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Thursday, August 01, 2013

Spencerville Covered Bridge

I've written before about the historic covered bridge located in a small town not far from where we live. You can find that post here.

Last September, the covered bridge suffered thousands of dollars of damage when a semi, that was much too large for the bridge, drove across it. The semi broke beams and roof supports along the full length of the bridge and knocked down a sign on one end of the bridge as it drove out.

Reportedly, the truck’s driver had stopped to ask for directions and did receive instructions for crossing the river on a newer bridge that had been built to handle vehicles too large for the covered bridge or for those who preferred not to use the old bridge. Apparently, though, the semi driver’s GPS led him to the covered bridge instead of to the new bridge.

The bridge has now been repaired and is again open. Little of the span was salvageable after the semi tore apart its interior. Crews were able to save some of the iron shoes that held the trusses in place and used new parts to rebuild the bridge the way it was initially constructed in the 1870s.

Doug and I drove by there last Saturday and chuckled as we saw that, along with the repairs that had been completed, a cross-beam barrier had been added a few hundred yards before each entrance to the bridge. It's designed to let any vehicle that's too large for the bridge find out about it before entering the bridge itself.
 
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One of the cross-beam barriers.

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Here, you can see the new barrier, with the restored bridge in the background on the left.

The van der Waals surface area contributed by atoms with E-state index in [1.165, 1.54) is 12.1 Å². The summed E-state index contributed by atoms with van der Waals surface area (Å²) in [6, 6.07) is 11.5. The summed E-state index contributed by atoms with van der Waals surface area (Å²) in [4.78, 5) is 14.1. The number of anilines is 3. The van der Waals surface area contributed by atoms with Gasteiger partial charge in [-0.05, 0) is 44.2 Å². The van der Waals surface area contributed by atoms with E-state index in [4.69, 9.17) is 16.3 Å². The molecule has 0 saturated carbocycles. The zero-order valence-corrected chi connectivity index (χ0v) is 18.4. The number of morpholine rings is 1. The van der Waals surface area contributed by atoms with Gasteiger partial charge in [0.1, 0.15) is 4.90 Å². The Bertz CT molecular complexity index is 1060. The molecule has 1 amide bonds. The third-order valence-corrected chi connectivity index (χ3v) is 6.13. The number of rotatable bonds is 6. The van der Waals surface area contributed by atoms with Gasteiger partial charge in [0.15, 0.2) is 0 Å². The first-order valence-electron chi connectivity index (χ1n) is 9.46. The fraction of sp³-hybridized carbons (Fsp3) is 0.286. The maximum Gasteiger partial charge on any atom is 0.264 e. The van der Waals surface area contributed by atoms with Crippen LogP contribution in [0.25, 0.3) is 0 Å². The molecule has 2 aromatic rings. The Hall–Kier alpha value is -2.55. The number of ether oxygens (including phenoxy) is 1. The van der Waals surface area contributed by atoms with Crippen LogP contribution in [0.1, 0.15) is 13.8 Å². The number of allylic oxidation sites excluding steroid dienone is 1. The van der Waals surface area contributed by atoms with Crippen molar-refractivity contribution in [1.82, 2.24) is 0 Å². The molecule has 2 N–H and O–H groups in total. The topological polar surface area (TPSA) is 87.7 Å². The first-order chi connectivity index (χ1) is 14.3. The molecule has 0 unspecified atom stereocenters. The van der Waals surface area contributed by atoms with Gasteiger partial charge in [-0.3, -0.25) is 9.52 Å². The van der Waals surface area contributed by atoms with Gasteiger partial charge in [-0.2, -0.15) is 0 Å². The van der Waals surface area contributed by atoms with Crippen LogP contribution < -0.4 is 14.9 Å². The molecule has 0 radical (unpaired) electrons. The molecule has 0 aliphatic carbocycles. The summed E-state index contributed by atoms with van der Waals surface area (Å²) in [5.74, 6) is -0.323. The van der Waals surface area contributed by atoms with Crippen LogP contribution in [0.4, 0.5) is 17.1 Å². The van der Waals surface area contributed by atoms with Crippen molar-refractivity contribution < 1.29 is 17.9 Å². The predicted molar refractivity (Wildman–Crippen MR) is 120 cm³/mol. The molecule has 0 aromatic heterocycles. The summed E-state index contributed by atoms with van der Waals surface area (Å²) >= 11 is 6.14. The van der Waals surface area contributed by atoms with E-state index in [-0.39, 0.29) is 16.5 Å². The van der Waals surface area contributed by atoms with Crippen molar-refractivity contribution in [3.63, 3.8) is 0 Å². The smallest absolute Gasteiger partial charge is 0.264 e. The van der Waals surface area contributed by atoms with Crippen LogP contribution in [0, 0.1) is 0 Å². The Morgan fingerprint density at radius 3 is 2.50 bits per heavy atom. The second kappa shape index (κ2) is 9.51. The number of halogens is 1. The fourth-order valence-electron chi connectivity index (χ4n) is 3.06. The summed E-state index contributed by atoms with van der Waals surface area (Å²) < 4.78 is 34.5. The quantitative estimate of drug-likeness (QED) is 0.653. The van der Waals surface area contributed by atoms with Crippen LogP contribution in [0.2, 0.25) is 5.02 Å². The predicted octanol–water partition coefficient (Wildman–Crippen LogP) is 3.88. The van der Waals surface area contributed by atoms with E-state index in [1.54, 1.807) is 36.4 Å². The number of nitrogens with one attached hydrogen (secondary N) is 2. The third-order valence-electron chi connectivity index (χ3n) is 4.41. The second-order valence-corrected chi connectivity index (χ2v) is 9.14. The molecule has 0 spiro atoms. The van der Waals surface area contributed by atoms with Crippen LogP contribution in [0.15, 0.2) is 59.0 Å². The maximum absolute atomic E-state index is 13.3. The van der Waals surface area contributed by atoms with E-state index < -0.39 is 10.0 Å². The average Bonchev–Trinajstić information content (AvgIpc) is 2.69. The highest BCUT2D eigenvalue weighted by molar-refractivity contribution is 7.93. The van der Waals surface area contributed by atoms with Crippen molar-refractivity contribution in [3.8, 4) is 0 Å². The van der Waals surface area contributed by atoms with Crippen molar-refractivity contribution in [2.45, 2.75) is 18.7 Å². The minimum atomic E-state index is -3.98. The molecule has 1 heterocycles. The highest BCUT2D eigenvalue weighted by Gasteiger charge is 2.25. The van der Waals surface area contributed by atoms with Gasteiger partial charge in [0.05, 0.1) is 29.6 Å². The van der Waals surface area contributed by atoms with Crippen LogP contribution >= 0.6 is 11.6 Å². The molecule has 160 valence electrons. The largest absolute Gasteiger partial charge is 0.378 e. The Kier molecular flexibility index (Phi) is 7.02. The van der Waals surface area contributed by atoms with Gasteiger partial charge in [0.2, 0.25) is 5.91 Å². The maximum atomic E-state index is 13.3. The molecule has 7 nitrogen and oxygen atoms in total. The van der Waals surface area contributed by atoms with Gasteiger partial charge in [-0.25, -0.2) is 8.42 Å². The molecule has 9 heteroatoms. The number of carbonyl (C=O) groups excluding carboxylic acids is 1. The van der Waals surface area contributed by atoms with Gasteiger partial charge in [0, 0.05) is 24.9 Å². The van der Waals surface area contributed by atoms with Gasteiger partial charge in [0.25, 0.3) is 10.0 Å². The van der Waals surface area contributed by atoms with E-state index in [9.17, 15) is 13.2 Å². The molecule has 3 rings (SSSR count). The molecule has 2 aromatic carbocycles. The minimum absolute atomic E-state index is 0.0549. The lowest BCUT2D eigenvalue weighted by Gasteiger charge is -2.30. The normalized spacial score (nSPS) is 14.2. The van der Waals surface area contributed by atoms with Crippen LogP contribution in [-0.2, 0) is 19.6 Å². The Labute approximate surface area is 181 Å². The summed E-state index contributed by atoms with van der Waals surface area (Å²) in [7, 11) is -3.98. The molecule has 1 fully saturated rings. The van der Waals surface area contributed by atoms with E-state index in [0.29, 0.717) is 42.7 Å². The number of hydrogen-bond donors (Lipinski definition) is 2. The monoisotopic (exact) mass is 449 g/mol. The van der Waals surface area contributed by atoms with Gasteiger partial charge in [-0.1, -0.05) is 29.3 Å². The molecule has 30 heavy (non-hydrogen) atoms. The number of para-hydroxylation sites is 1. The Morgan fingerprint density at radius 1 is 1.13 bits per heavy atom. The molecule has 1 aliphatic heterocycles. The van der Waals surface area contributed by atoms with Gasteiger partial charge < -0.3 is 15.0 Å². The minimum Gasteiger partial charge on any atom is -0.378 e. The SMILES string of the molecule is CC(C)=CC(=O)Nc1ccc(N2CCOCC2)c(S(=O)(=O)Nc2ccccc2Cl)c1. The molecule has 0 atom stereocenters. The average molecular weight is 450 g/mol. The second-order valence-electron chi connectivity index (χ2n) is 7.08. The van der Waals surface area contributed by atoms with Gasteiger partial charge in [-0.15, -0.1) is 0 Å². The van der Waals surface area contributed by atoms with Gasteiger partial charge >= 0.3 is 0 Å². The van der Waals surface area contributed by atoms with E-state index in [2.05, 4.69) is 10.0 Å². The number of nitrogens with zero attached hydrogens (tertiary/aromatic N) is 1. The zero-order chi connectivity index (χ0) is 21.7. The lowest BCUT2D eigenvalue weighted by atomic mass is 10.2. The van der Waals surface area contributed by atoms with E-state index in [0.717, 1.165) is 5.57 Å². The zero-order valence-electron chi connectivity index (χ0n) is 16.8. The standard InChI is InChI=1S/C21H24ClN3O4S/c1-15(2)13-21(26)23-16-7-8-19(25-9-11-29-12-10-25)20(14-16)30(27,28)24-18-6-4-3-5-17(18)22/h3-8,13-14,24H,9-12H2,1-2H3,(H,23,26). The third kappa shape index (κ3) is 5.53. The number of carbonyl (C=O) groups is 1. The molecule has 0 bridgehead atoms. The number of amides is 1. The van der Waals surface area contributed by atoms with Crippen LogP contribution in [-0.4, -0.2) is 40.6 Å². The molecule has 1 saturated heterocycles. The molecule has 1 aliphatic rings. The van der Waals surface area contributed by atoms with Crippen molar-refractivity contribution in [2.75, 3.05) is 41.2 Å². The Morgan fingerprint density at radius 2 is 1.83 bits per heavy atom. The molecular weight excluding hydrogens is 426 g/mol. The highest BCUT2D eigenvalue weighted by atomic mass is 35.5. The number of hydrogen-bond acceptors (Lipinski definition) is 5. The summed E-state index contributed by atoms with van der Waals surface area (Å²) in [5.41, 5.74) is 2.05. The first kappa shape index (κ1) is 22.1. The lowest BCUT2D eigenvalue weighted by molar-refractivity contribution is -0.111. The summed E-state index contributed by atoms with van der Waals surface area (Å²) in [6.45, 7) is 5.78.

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IMG_0667_Spencerville_Covered_Bridge_Sign

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The view of the other end of the bridge.

11 comments:

  1. hi, i did read the post several times - but did not find this tidbit of info - is this covered bridge in Ohio or Indiana ... tried to google it? no luck. thanks. ( :

    what a gorgeous covered bridge. the hubby & i just love checking them out when on our travels. have a great week.

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  2. Hi Linda Such a lovely looking covered bridge. yes I have a GPS called Samantha and she is always getting mixed up as to directions!! I got her because I have NOOOOOOOOOOOOOOO sense of direction but now I am wondering!!!! AS I have oined your site, I had ot seen the previous post. That certainly was a fun evening of dinner on the brisge. What does traffic do that evening?? I would not ant a truck for dessert!!

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  3. oh, i could not imagine going across it in a semi! eek!!! glad they could salvage it! looks great!

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  4. Wow--they did a great job of restoring that bridge... Can't believe a semi would ever even attempt to go through that bridge... Unbelievable. our GPS will lead us many different ways---but we humans need to also use 'good sense'...

    Love covered bridges... Glad they put up a barrier this time --for nuts like that guy!!!!! ha

    Hugs,
    Betsy

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  5. I'm glad they were able to restore this bridge -- it's beautiful. I hope the new warning barriers prevent another incident of a too-big vehicle trying to use the bridge.

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  6. A barrier is a wise precaution to protect such a treasure.

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  7. The final project looks lovely. Let's hope that vehicles too large for this bridge will now heed the warnings.

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  8. Great post and photos, Linda. I just love old covered bridges.

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  9. It's very difficult for me to believe that a semi-truck driver was stupid enough to attempt to cross through this bridge. You've got to wonder!

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  10. These covered bridges look very special, Linda, this is a nice one. I just can't understand why the driver of the semi went through the bridge, he must have seen something was wrong! It's a great piece of news though that the bridge has been restored and precautions against similar recklessness were taken.

    The dinner on the bridge must have been fun. :)

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  11. What a clever way to protect this beauty. It's a shane that beamed barriers are such eyesores but better there than right at the bridge and far better than damaging it.

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